Commentary, News

Minimum wage increases take effect in 21 states, but not NC

In case you missed it yesterday, reporter Richard Craver had a story in the Winston-Salem Journal about North Carolina’s increasingly obsolete minimum wage law. As Craver explains, numerous states raised their minimum wage yesterday, but not North Carolina, where stubborn right-wing ideologues at the General Assembly continue to say no.

Workers in 11 blue, five purple and five red states will receive a raise today by virtue of a state- or voter-mandated increase in their respective minimum hourly wages.

For the 10th consecutive year, North Carolina minimum-wage workers will not join them.

They remain at the federally mandated $7.25 an hour set in 2009, along with workers in 16 other states. Workers in the remaining states did not see an increase today, but were already above the federal minimum wage.

After explaining that about 8,000 state government workers recently saw a significant jump in their minimum wage to $15 per hour due to the action of the General Assembly, Craver explains that many more workers in the private sector are being left behind:

The 38,000 federal minimum wage workers in North Carolina are among 700,000 nationwide, according to 2017 data from the U.S. Bureau of Labor Statistics.

A full-time N.C. minimum-wage worker earns $15,080 per year — $1,000 less than the federal poverty level for 2016 for a family of one adult and one child.

An additional 52,000 North Carolinians make less than $7.25 because they work in the restaurant sector, where their compensation is often based more on customer tips.

Craver’s article goes on, frustratingly, to feature predictable quotes from a John Locke Foundation spokesperson that raising the minimum wage here will somehow harm the state’s “competitiveness.” (It should be noted that the Locke people have repeatedly argued down through the years that there should be no minimum wage law at all.)

Meanwhile, however, out in the real world, evidence continues to mount that the benefits of a higher wage outweigh any drawbacks. As CNN reported last fall:

Seattle has served as a national guinea pig for the policy since 2014, when its voted to gradually raise its minimum wage from $9.47 to $15.45 for large employers this year and $16 in 2019. The latest research, released Monday, shows that workers made more money despite getting fewer hours — but that experienced workers made out the best.

The study, conducted by economists at the University of Washington using state unemployment insurance data, found that the increase added about $10 per week on average to the earnings of low-income workers through 2016, even while reducing weekly hours slightly. But more experienced workers made $19 more per week, the research found, partly by making up for lost hours in Seattle at second jobs worked outside city limits.

In addition, employee turnover decreased, which the authors believe suggests that employers tried harder to retain their most productive staff members as wages went up. That’s a plus for existing workers, but potentially an obstacle for inexperienced or new workers trying to get that first line on their resume.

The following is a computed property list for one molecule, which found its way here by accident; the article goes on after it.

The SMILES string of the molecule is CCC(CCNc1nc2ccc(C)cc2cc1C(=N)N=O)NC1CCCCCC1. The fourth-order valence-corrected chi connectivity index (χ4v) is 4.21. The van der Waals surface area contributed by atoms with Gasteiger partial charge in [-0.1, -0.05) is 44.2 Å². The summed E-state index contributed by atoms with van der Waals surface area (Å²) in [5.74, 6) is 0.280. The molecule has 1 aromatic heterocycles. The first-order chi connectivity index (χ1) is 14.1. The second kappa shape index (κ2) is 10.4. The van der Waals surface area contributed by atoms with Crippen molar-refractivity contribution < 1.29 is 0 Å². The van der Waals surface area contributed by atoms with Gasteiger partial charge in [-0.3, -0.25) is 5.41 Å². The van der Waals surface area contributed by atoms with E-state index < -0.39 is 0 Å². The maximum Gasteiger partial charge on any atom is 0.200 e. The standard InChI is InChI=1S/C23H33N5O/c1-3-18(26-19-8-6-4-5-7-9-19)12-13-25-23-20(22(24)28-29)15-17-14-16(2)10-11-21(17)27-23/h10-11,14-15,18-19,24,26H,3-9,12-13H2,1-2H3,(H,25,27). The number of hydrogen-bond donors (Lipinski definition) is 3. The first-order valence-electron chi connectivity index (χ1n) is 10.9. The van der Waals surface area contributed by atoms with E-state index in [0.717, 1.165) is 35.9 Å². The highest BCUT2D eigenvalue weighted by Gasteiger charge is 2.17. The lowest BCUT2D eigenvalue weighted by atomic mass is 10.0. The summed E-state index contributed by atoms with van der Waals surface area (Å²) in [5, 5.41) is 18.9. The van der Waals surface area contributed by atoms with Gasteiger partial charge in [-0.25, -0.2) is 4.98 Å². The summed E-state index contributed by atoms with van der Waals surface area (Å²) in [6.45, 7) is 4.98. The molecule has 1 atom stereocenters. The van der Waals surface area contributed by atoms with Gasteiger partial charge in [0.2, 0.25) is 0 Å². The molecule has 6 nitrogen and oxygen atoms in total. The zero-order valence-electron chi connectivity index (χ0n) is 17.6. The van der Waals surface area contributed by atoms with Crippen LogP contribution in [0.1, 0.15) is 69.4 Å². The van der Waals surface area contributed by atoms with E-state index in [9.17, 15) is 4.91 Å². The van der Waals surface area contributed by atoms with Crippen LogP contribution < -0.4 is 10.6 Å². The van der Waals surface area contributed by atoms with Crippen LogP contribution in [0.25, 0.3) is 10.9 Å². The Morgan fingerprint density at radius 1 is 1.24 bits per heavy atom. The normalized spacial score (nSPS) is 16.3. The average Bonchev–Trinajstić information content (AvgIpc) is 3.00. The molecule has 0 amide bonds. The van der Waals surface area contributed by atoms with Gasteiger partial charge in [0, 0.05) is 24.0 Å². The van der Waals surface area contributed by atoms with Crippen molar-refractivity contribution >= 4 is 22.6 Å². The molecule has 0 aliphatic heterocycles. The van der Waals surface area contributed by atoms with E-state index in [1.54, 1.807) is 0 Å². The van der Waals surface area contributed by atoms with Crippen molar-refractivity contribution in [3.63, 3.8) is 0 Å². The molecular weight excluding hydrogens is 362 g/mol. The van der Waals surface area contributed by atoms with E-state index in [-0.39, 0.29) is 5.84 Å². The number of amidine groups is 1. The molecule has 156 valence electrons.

Indeed, the study showed that fewer new workers entered Seattle’s low-wage labor market compared to the rest of Washington. “Seattle’s minimum wage ordinance appears to have delivered higher pay to experienced workers at the cost of reduced opportunity for the inexperienced,” the study’s authors wrote.

Commentary, News

A look back at some of the stories that mattered in 2018

In case you missed them, be sure to check out the following Policy Watch news stories from 2018:

And here were some of our top radio interviews of 2018:

And, of course, no year-end review would be complete without highlighting some of the best editorial cartoons from the incomparable John Cole:

Happy New Year, y’all!


Editorial calls for independent investigation of 9th Congressional District.

In case you missed it yesterday, a Capitol Broadcasting Company editorial on argued persuasively that it’s time for Gov. Cooper and Attorney General Stein to launch a new and independent investigation into the electoral malfeasance in 9th Congressional District. This is the conclusion from the editorial:

The silence has been deafening from federal prosecutors. While the current U.S. Attorney Bobby Higdon has boasted of indicting 19 non-U.S. citizens with illegal voting in the state, there has been NO WORD on what if anything was done in response to [elections official Kim] Strach’s two-year-old plea….

Why didn’t state elections officials and these prosecutors, knowing there was REAL potential for election troubles, issue warnings to local elections officials? Why didn’t they make it a special point of highly visible emphasis to instruct local elections boards on proper handling of absentee ballots?

If merely a fraction of the energy that’s been put into the less-than-necessary-but-nice voter ID distraction, was directed to assuring absentee ballots were properly handled, North Carolina might have been able to certify the ONLY congressional election in the nation that remains unresolved.

This is no small matter. It should not wait until state or federal prosecutors get around to completing work on an investigation.

It would be nice if we could count on, and trust the General Assembly to look into this matter. But legislative leaders are more motivated to gain partisan advantage than assuring every eligible voter can vote, voting is not manipulated or abused, and all votes are fairly counted.